Indian COVID-19 Variant May Be ‘50 Percent More Transmissible’ Than UK Strain

A CCP virus variant first detected in India is likely to be 50 percent more transmissible than the COVID-19 strain that is currently dominant in the UK, British medical experts have warned.

The Scientific Advisory Group for Emergencies (SAGE), a panel of experts who advise the UK government, said it is “highly likely” that the Indian variant of concern, known as B.1.617.2, is more transmissible than the UK variant, which was first detected in Kent and is now dominant in the UK.

“It is a realistic possibility that it is as much as 50 percent more transmissible,” the experts claimed, according to minutes released on Friday from their meeting a day earlier.

Professor Anthony Harnden, deputy chair of the Joint Committee on Vaccination and Immunisation (JCVI), said current COVID-19 vaccines could be less effective at reducing transmission of the Indian variant.

“The vaccines may be less effective against mild disease but we don’t think they’re less effective against severe disease. But in combination with being less effective against mild disease, they’re almost certainly less effective against transmission,” he told BBC Radio 4’s “Today” programme on Saturday.

Professor Chris Whitty, England’s chief medical officer, said on Friday that the variant was “quite widely seeded in a number of parts of England and indeed elsewhere in parts of the four nations of the United Kingdom,” and could overtake the Kent strain to become dominant in the UK.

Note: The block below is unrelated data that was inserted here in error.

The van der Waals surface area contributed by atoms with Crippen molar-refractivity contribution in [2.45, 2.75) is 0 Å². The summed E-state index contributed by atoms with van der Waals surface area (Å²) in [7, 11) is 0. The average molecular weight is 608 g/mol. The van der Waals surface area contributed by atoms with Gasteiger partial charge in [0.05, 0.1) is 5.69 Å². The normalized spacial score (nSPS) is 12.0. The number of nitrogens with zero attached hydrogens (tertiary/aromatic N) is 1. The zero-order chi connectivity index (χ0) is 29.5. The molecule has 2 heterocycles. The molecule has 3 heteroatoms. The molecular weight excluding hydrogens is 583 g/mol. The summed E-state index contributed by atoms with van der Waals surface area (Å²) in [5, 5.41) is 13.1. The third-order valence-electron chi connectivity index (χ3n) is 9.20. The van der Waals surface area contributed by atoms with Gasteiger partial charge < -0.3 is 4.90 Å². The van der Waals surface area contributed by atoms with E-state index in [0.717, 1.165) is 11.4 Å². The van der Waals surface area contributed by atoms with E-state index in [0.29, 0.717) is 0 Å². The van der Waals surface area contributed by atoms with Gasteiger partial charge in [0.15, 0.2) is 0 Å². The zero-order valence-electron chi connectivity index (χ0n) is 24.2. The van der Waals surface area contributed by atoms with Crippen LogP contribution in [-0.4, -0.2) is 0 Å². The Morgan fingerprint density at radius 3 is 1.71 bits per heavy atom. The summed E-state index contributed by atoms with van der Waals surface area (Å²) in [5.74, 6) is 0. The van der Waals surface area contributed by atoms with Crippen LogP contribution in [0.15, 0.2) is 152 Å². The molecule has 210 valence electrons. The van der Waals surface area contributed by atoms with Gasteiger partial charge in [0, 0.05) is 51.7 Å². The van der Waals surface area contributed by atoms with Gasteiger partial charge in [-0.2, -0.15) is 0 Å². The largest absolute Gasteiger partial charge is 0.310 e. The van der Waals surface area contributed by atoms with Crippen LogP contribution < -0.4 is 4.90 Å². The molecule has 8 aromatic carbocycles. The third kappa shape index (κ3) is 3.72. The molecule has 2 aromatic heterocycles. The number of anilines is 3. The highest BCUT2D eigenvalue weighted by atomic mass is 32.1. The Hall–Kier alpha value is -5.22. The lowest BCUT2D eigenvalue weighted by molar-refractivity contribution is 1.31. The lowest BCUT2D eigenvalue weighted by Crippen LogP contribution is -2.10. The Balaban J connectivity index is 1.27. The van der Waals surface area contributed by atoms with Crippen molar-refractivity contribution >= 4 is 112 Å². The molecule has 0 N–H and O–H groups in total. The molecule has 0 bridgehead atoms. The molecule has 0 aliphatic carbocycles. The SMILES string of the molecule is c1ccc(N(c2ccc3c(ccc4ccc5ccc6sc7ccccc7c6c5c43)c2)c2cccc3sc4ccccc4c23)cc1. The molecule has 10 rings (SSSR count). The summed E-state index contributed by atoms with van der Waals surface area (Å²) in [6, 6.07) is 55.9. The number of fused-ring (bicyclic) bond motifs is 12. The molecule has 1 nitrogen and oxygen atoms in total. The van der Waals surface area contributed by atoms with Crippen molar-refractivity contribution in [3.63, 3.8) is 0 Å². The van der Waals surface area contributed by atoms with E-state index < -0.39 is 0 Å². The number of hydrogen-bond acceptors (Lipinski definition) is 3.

Public Health England data show a rise in cases of the Indian variant of concern from 520 to 1,313 this week in the UK.

Whitty warned that if the variant proves to be more transmissible than other variants, the UK could see “a really significant surge” in CCP (Chinese Communist Party) virus cases, adding: “That’s a really critical question to which we do not yet have the answer.”

Whitty told a Downing Street briefing that the UK might be seeing a delay in the impact of the new variant or that vaccines were holding it at bay.

He said: “It could be that it is initially circulating in younger ages, because that’s what has always happened previously. Younger people mix more and the initial circulation is in younger ages, and then it moves up the age range—so maybe it’s just a delay because of that.

“Or maybe it’s a delay because the vaccine is actually providing a firebreak, a barrier to reduce the transmission up the ages, into those who are most vulnerable.”

Prime Minister Boris Johnson said at the briefing that the Indian variant could “pose a serious disruption” to plans to end all lockdown restrictions in June.

But he said that step three of the government’s roadmap out of lockdown will go ahead as planned on May 17, which will allow indoor hospitality venues to reopen and the resumption of international travel.

PA contributed to this report.

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